This means that people who leave their cars all day at a headless meter risk getting a ticket. Even though the meter head with its instructions are absent, motorists are still apparently subject to regulations written on it, which specify a maximum time for parking. But this is a grey area - the law is enforced by magistrates and the outcome of a case may be as much a result of local custom and practice as it is of the law in a strict sense.

The police can always fall back on the catch-all clause which allows the owner of a car to be penalised for causing an obstruction. And an obstruction is an obstruction when the police say it is. But enforcement of parking controls at meters, in public car parks and on side streets will, in 1993 or 1994, be undertaken by local authorities.

'When we have full enforcement powers we will be able to bring in our own policies,' Mr Vaughan said. 'In future, we may sometimes put a warning note on the windscreen instead of a ticket - when, for example, someone parks incorrectly over the end of the bay.'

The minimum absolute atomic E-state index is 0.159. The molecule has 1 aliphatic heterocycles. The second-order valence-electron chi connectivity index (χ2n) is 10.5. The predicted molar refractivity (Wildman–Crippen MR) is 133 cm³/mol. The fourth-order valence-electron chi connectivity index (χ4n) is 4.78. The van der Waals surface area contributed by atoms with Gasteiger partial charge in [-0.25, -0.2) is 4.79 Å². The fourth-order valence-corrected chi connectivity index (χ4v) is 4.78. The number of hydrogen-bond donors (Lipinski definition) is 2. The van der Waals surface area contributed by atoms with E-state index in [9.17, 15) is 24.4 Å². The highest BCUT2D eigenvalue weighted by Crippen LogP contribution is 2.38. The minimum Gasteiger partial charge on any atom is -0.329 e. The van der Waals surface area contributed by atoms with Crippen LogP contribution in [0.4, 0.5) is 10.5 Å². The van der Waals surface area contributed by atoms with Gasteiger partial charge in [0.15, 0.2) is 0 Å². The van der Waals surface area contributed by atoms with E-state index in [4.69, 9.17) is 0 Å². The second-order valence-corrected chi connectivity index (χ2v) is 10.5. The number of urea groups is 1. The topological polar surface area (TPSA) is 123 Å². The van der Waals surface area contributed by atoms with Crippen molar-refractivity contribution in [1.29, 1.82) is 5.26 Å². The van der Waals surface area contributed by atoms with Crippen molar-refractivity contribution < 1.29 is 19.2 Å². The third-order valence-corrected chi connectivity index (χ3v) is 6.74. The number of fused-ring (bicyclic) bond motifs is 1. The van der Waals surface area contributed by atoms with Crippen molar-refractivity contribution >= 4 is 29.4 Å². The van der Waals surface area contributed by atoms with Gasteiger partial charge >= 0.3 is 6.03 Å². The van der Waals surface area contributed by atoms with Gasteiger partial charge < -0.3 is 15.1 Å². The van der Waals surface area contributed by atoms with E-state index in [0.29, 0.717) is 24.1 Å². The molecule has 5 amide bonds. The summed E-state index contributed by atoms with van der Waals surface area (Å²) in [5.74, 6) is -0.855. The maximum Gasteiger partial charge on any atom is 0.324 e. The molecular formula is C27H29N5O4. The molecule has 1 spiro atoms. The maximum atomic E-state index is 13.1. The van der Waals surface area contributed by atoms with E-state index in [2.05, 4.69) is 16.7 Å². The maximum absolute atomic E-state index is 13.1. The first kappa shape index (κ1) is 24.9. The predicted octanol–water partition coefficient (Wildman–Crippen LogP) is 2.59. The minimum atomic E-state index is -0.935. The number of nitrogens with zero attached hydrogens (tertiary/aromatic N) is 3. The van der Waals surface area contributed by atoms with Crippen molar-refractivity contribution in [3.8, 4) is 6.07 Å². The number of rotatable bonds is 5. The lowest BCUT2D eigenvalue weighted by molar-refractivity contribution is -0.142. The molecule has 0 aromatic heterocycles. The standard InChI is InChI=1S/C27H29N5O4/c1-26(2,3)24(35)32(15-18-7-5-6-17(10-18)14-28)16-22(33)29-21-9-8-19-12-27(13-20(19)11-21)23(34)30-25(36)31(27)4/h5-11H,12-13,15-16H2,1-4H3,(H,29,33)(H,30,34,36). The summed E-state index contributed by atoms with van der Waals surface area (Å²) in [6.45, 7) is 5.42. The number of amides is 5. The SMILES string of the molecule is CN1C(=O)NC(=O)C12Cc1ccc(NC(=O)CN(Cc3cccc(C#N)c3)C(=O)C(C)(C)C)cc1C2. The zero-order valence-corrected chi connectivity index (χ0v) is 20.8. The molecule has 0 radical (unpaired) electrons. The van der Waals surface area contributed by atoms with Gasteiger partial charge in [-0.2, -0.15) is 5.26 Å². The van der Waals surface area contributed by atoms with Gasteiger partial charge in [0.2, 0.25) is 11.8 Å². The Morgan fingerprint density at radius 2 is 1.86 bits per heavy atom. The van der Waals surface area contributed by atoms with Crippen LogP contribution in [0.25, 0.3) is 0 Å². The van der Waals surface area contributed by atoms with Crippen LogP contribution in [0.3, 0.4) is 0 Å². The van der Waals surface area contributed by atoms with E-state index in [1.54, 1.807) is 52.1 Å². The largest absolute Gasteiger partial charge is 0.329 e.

(Photograph omitted)

Suggested Topics
Start your day with The Independent, sign up for daily news emails
PROMOTED VIDEO
Have you tried new the Independent Digital Edition apps?
ebooks
ebooksA special investigation by Andy McSmith
Latest stories from i100
Have you tried new the Independent Digital Edition apps?
Independent Dating
and  

By clicking 'Search' you
are agreeing to our
Terms of Use.

iJobs Job Widget
iJobs General

Recruitment Genius: Online Media Sales Trainee

£15000 - £30000 per annum: Recruitment Genius: Now our rapidly expanding and A...

Recruitment Genius: Public House Manager / Management Couples

£15000 - £20000 per annum: Recruitment Genius: Are you passionate about great ...

Recruitment Genius: Production Planner